October 18, 2017

How a row over one word sank an LGBT petition in Australia

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But a day after its high-profile launch – backed by some celebrities – the petition was withdrawn following a swirl of controversy.
So what happened?
On Tuesday the open letter, organised by a Sydney man, called on Australian Prime Minister Malcolm Turnbull to commit A$6m (£4m; $4.5m) to funding a new anti-bullying programme.
With a focus on LGBT [lesbian, gay, bisexual, transgender] issues in schools and domestic violence, the programme would target “all forms of bullying, including that which is based on religion, race, gender, faith, sexuality, disability, skin conditions, social standing or political persuasions”, the letter said.
It followed an intensely debated similar scheme, Safe Schools, which was launched in 2014 but was significantly curtailed and then dumped in one state after criticism from conservative politicians, lobby groups and sections of the media. The critics said it raised sexual issues that were inappropriate for teenagers and young children.
Tuesday’s proposal was intended to “de-politicise” and remove “controversy” surrounding LGBT education in schools. Celebrities including actor Guy Pearce and singers Troye Sivan and Missy Higgins attached their names to the petition.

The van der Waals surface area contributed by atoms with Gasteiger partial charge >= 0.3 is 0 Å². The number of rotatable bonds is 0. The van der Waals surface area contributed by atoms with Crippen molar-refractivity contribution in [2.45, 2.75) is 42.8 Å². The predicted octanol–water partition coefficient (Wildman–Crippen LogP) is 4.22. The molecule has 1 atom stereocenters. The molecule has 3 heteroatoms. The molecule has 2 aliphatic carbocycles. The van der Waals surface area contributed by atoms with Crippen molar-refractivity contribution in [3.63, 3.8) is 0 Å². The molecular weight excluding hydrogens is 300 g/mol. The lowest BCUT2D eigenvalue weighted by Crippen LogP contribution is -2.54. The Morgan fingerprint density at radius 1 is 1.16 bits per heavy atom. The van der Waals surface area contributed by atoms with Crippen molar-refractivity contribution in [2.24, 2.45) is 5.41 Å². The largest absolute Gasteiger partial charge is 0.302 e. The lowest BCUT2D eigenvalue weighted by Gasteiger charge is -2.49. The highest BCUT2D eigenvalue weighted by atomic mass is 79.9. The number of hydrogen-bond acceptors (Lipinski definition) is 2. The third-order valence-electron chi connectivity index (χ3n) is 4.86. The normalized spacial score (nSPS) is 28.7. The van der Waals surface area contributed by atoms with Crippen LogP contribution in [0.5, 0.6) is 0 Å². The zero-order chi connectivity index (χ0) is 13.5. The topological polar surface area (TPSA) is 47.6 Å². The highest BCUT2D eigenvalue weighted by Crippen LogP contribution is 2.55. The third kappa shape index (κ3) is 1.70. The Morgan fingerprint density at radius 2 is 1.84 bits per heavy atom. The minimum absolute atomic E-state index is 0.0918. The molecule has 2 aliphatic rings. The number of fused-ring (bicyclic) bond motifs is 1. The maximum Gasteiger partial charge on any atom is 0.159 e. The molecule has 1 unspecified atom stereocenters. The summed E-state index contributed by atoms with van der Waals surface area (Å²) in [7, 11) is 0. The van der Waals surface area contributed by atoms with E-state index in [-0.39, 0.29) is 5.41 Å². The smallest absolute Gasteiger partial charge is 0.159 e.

It even attracted qualified support from an unlikely source. The Australian Christian Lobby – a conservative group critical of Safe Schools – said it “cautiously welcomed” the new proposal.
What went wrong?
But it attracted immediate criticism for urging “tolerance” – rather than “acceptance”.
“Make no mistake of our request: we do not seek a program that seeks approval of the way certain members of our society live. We seek only mutual respect and tolerance,” the petition said.
Critics of the wording included LGBT advocates and, quickly, goodwill that might have flowed from passionate supporters of Safe Schools descended into anger.
“It sounds to me like I’m supposed to beg people to be tolerant of my child’s existence,” Leanne Donnelly, identified as a Sydney mother of a transgender teenager, told the Special Broadcasting Service.
“Equality and acceptance is the starting point, not downgrading to tolerance.”
Some celebrities attached to the letter said they had not seen the wording before it was published
Petition organiser Ben Grubb, a PR adviser, wrote a lengthy apology to the LGBT community following the backlash.
“Acceptance was removed during the drafting after confidentially consulting a Canberra decision-maker on what they believed the government would potentially back to fund such a program,” he wrote, adding his involvement in the campaign was personal not professional.
“This is a decision I deeply regret and I am truly sorry for. I am sorry to the lesbian, gay, bisexual, transgender, and intersex community, many of whom have told me that by doing this represented the letter pandering to conservative views.”
He said he would arrange for the petition to be taken down. It and an accompanying publicity video are no longer visible online.

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